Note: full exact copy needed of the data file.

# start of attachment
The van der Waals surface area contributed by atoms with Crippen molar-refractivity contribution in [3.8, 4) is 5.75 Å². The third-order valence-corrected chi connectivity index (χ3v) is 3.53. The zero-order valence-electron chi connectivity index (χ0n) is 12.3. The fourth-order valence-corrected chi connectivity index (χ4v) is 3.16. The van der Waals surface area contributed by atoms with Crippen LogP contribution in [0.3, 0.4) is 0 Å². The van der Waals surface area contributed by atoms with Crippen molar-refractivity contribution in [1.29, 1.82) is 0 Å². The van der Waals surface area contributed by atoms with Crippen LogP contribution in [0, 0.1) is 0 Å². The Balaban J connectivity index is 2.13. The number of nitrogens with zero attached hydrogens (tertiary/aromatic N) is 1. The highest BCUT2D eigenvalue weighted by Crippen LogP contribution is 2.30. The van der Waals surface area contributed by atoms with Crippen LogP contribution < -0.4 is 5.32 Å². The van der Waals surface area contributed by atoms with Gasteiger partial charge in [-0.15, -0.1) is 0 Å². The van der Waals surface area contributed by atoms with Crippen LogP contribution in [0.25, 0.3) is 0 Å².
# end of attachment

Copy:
The van der Waals surface area contributed by atoms with Crippen molar-refractivity contribution in [3.8, 4) is 5.75 Å². The third-order valence-corrected chi connectivity index (χ3v) is 3.53. The zero-order valence-electron chi connectivity index (χ0n) is 12.3. The fourth-order valence-corrected chi connectivity index (χ4v) is 3.16. The van der Waals surface area contributed by atoms with Crippen LogP contribution in [0.3, 0.4) is 0 Å². The van der Waals surface area contributed by atoms with Crippen molar-refractivity contribution in [1.29, 1.82) is 0 Å². The van der Waals surface area contributed by atoms with Crippen LogP contribution in [0, 0.1) is 0 Å². The Balaban J connectivity index is 2.13. The number of nitrogens with zero attached hydrogens (tertiary/aromatic N) is 1. The highest BCUT2D eigenvalue weighted by Crippen LogP contribution is 2.30. The van der Waals surface area contributed by atoms with Crippen LogP contribution < -0.4 is 5.32 Å². The van der Waals surface area contributed by atoms with Gasteiger partial charge in [-0.15, -0.1) is 0 Å². The van der Waals surface area contributed by atoms with Crippen LogP contribution in [0.25, 0.3) is 0 Å².